Now, how do we know if YOUR EB engine is in peril? Well, there is a simple test that can be done by the owner that will give you a heads up on weather your Boot Scootin' EB is on the way to the great Rebuilder in the sky. We use it as a service to our customers and they think it is the cats meow. It's called Oil Analysis. It won't keep you from destroying your engine but at least it will tell you when it is about to die. Ain't that comforting?

Any NAPA store will sell you an oil analysis kit for perhaps 15-18 bucks American. You use this kit at the time of a scheduled oil change. Get the oil up to operating temperature and while draining the oil from the pan (Not from the oil filter) permit the bottle to fill up in mid stream. Clean the bottle of oil residue and cap it and lable it according to the bottles supplied instructions and apply postage (2 first class) and drop in in the mail. In about 4-5 days (faster if you give them an eMail address) you will receive back the results of what was found in the oil based on the make and model of the engine, the oil used, the milage, and the operating condition (heavy duty towing, mud bogging, etc.). This information is critical to understanding the internal condition of your engine. It is this kind of approach to maintenance that will tell you of the excess buildup of various kinds of engine material like bearing lead or worse, bearing copper, or fatally, bearing aluminum. Engine bearings are made up of 4 layers, starting with the steel back for accuracy, the aluminum layer for heat dissipation, copper for compressive strength and lead or babbet, that part that runs against the crankshaft journal. The report will give you these metal levels as NORMAL, your actual levels, and any opinions on the amount of metals in the oil. Also, in this same test are the levels of antifreeze, (good to determine if a head gasket is leaking) and excess fuel levels, indicating a defective injection system. All in all, for a few bucks you get a lot of useful information about the internals of your engine.

Only time will tell on the long term viability of the EB because Ford will never tell you. Of what value is an engine that is dead in the water after 5 years of hard use. The costs to replace it is well over $4500 and the truck is dead in the marketplace with a worn out engine.

That's how I see it. "

Darrow...for the Prosecution[/QUOTE]

Thank you Darrow for stating just the facts, ma'am. (an you too, Double D)
This reminds me of two memories. Back in the 1980's Winnebago released an RV called Le Sharo which came with a Peugeot Diesel engine. Not 6 months into the release we started getting them into the shop with blown motors. Now we did a lot of Peugeot passenger car diesels and rarely if ever had one with a blown engine so this was new. Investigation finally showed that the engine was too small for the vehicle and although it had more than enough horsepower to propel the vehicle down the road etc., because the engine was too small the turbo boost ran at maximum all the time. I suspect that we will be seeing the same type of problem with these EB's.

Second, when I did my engine building apprenticeship in the mid 1960's it was under Walter Herbert who was nationally famous as the Master Chevrolet engine builder. Walt built the first two-engine dragster to compete successfully and built engines for Big Daddy Don Garlits amongst others.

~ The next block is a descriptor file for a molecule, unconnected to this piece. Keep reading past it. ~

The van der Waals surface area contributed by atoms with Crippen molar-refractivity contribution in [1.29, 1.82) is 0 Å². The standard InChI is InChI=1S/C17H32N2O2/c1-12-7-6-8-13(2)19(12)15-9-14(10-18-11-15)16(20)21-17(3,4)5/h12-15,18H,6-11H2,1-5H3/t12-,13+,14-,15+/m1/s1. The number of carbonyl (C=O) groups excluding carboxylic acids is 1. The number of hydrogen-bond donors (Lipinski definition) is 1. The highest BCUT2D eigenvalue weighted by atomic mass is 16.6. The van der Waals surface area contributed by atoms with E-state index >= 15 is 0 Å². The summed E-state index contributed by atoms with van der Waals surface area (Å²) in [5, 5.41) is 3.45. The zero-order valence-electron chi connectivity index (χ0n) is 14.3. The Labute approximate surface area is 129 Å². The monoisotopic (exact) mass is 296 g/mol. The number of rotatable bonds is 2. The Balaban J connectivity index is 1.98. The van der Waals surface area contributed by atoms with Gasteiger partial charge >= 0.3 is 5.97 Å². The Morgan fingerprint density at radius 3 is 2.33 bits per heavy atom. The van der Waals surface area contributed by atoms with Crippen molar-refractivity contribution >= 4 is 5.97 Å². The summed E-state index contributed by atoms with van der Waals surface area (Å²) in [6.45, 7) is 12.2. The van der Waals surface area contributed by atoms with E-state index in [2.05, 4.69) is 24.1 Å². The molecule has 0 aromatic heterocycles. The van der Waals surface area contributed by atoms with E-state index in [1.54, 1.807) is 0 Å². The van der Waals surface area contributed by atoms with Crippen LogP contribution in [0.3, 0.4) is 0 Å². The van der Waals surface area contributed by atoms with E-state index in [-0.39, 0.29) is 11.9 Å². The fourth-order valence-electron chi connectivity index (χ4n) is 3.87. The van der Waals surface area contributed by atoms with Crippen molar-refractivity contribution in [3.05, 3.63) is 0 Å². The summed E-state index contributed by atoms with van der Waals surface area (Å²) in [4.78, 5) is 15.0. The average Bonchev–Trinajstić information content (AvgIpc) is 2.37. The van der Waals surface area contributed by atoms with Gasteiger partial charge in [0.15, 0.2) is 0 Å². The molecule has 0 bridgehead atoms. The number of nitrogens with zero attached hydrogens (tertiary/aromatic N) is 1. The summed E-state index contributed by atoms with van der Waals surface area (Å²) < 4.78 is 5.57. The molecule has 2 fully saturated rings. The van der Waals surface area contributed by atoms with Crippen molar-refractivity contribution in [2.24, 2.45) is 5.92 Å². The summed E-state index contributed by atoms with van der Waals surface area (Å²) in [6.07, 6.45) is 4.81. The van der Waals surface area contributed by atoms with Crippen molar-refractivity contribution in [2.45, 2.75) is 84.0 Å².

So when Chevrolet released its 327 engine they found they had a high rate of failure that was not endemic to the 283. But they were stumped so they came to Walts shop in Albany California and stayed on the floor with him for two weeks until he finally explained why their engines were failing. Light turned on, they went back to Detroit and fixed the problem. Why do I tell this? Simply because as DD says, the manufacturer is NEVER going to tell the public what is really going on and Chevrolet never said a word to anyone. I suspect that Ford will not say anything although if they keep selling these small engines in these F150s and people keep towing and then they finally figure out they have a high rate of engine failure that they may very well put somewhere in the sales contract that the vehicle may not be used for towing!!!
But who knows? A lot of folks who tow also drive the truck daily which means that most of the time it acts like a passenger car so this may only be an issue with the folks who tow a lot. None of this changes the physics, though, which DD Darrow clearly stated.
I have always been flustered by folks who buy a pickup, small or large, and never once in their life ever put anything in the bed in back. Never once!!!
Here in Texas, you can count 950 pickup trucks with unused beds for every 1000 on the road that are not commercial. What a joke! And what stupidity as they cost more, are less economical, often take up more room in traffic and do nothing for the environment because----They Are Not Required by EPA to Meet Emissions Standards!!!
Anyway, time will tell us what happens with the EB. My suggestion is now and always has been to start with a 3/4 ton based truck and even better, just buy a dually and never have a problem.
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Old 12-31-2017, 10:47 AM   #161
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Ecoboast

You have to admit that Ford has gotten creative with their engine technology. The auto/truck industry is highly competitive, and Ford is trying to stay alive by pushing the limits of their EB and diesel engines. When I test drove one of their F250s with a Powerstroke, it had the quietest and most powerful diesel engine of all, with virtually no turbo lag.